Somyod Lertlamyong, Betong Mayor
Mayor Somyod noted how Yala’s natural attractions complement the quaint tourist sites in and around town. Betong boasts a plethora of tourist attractions just outside the city, including Wat Phutthathiwas, the Betong Hot Springs, Winter Flower Garden, and the former communist stronghold at the Piyamit Tunnel.
Others within walking distance of the city centre include the Betong Museum, Clock Tower roundabout, the self-proclaimed world’s largest Post Box, and Betong Mongkollit Tunnel, the first and largest road tunnel in Thailand.
Betong Mongkollit Tunnel
Winter Flower Garden
Betong Clock Tower
Mayor Somyod is also keen to promote Betong’s considerable culinary treats and position it as a city of gastronomy. He cites the toothsome convergence of Chinese, Muslim, and Southern Thai cuisines that the city is famous for. To be sure its street food is as tasty as any in Thailand, the city has a signature dish that it is very proud to promote: Betong Chicken.
Betong’s Hainanese chicken style rice dish
Betong street food
Betong street food
This free range bird is beloved by owners and diners alike. Betong chickens cannot be raised on an industrial scale and are the essential ingredient in the Hainanese chicken style rice dish the town is famous for. So much so that the city even has towering statues and colourful street art celebrating its love for Betong chicken.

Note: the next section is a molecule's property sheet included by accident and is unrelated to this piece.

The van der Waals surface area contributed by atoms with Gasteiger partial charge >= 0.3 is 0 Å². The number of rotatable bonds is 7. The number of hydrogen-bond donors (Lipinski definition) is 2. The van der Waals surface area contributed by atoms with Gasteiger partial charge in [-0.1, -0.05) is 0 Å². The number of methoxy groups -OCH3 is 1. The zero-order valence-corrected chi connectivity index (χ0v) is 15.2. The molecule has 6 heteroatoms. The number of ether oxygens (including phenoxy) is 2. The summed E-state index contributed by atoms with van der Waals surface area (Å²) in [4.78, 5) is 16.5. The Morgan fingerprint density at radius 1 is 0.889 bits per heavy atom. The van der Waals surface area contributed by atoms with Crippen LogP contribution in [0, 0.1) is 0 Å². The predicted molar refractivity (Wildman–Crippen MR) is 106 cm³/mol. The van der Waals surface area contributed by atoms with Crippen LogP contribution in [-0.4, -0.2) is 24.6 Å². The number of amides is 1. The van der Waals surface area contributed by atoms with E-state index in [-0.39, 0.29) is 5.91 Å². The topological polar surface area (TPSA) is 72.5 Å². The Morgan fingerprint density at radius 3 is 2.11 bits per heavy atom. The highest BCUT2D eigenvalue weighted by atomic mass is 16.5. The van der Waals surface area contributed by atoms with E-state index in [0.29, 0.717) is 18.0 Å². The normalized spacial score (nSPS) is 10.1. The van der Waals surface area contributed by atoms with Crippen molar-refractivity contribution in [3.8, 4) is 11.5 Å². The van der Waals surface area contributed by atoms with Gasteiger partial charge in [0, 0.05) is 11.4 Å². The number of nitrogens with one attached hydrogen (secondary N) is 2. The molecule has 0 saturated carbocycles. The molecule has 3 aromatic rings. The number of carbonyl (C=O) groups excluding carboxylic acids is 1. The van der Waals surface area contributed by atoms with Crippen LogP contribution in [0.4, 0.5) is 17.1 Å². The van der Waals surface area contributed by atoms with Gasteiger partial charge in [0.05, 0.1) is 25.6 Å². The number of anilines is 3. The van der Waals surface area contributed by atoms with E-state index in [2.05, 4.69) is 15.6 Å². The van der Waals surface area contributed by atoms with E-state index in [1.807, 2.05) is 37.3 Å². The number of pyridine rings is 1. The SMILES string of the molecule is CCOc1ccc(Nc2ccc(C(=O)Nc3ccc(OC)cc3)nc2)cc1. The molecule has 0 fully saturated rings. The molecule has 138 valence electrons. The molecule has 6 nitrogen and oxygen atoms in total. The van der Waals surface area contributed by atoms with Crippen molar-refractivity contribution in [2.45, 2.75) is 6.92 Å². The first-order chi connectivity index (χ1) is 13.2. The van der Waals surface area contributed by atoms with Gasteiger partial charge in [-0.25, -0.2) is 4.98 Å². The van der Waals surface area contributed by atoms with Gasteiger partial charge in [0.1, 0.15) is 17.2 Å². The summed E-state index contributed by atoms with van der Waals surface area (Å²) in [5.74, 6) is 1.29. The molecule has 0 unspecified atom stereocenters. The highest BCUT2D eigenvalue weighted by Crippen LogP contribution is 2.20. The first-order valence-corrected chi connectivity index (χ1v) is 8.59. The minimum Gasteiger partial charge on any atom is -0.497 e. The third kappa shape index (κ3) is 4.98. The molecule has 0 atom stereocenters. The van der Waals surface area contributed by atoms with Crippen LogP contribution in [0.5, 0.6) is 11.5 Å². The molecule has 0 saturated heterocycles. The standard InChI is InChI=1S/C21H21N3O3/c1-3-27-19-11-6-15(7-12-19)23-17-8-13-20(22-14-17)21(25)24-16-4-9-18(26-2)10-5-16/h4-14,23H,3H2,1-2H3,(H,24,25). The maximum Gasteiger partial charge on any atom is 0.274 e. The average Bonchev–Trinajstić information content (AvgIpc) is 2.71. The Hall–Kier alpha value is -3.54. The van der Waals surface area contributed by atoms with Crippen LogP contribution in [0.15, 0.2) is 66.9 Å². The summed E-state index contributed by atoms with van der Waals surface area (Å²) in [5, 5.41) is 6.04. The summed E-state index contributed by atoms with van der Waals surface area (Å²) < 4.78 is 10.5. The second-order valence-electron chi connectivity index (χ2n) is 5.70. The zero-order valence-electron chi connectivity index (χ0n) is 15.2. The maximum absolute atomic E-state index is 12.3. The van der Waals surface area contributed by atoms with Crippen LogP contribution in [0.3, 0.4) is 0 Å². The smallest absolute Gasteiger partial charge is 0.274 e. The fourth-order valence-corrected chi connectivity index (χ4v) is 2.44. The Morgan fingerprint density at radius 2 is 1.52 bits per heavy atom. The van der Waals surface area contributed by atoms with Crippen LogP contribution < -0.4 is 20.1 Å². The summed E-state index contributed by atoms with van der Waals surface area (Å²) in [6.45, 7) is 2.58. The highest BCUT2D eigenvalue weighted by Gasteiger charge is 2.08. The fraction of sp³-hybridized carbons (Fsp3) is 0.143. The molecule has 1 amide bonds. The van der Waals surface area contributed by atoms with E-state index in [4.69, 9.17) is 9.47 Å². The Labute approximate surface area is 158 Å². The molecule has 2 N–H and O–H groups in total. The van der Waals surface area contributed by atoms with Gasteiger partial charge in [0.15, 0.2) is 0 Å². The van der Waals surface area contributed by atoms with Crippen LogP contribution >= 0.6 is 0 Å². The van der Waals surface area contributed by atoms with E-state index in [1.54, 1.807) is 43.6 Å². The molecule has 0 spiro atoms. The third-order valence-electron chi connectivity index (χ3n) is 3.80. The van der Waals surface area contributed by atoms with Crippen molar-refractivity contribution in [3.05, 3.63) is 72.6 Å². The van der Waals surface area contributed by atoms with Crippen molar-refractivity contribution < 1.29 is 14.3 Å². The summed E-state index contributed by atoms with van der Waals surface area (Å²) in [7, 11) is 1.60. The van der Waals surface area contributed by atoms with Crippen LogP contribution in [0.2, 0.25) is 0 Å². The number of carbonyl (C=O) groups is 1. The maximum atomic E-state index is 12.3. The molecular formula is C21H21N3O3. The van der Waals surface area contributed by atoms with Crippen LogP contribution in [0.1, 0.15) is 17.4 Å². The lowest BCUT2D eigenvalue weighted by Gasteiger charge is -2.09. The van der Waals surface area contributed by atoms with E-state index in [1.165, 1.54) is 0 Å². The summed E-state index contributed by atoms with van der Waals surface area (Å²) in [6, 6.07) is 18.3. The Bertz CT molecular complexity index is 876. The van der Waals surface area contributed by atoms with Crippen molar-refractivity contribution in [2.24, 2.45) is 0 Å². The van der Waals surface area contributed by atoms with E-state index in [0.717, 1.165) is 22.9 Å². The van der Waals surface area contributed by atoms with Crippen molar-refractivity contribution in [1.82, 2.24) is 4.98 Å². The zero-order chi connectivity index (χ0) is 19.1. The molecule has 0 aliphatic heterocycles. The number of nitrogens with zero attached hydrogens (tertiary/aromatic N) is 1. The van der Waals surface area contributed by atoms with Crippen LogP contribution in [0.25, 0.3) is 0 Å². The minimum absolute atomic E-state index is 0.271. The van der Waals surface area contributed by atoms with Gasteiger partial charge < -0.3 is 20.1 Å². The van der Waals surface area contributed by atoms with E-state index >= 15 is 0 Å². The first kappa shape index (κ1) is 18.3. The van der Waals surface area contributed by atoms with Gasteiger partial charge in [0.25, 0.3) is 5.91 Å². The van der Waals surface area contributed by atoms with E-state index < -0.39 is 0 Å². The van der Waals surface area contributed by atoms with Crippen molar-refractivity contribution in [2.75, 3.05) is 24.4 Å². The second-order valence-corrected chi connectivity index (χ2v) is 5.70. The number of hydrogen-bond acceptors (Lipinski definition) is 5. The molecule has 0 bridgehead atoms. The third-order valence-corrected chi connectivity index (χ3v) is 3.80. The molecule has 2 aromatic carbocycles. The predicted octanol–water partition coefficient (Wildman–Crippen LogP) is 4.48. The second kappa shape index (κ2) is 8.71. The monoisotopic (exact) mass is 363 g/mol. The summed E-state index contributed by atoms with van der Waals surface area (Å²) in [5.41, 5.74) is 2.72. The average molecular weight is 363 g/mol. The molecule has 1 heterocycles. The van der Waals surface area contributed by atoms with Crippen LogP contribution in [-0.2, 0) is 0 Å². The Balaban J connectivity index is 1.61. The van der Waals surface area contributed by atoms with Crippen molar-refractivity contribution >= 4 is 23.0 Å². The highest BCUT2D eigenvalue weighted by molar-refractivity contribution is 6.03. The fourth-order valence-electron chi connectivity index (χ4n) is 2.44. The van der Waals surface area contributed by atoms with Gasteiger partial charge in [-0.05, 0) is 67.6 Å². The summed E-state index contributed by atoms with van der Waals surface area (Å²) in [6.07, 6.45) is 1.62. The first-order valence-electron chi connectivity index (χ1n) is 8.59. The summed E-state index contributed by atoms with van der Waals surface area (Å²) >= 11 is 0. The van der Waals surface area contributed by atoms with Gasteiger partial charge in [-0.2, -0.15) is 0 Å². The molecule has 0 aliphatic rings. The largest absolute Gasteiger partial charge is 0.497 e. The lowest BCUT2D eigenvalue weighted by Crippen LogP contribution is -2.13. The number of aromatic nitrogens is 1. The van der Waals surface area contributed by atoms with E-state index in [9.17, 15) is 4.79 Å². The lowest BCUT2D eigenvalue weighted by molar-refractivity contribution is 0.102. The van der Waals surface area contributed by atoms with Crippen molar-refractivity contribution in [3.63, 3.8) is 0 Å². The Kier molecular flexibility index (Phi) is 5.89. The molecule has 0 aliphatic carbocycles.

Both Thai officials are obviously banking on a tourist windfall when the new airport opens in 2020. Infrastructure that helps tourism development is always a good thing, as it means more income for local Thai communities.
However, for intrepid visitors still hungry to experience what it was like to travel Thailand 30 years ago, there is no better time than the present to experience the natural beauty of Betong and Yala province for what it is: one of the Kingdom’s last unseen destinations and a true hidden gem.
The views and opinions expressed in this article are those of the authors and do not necessarily reflect the official policy or position of the Tourism Authority of Thailand’s (TAT) Newsroom. The TAT Newsroom does not assume any liability for the materials, information and opinions provided on, or available through, this web page. Details provided regarding travel in Yala, Pattani and Songkhla provinces are based on the best available information when the trip took place in April 2019.
Bangkok, 20 May 2019 – The Tourism Authority of Thailand (TAT) has overhauled the knowledge sharing session of its annual Thailand Travel Mart Plus (TTM+) 2019 to better align it with new social, cultural and ecological transitions under way in the kingdom’s fastest growing foreign exchange earning industry.
Under the theme of “Making the World a Better Place through Travel”, the TTM Talk will feature a line-up of 10 well-recognised experts who will cover a broad range of social, cultural, marketing, management and development topics of critical importance to many aspects of the past, present and future of Thai tourism.
The session will be held concurrently between 15.00-16.00 Hrs. on Wednesday, 5 June, 2019, just before the start of the doing business trade session of the Thailand Travel Mart Plus 2019 at the Ocean Marina Yacht Club Pattaya. This is the second consecutive year the TTM Plus will be held at the same venue.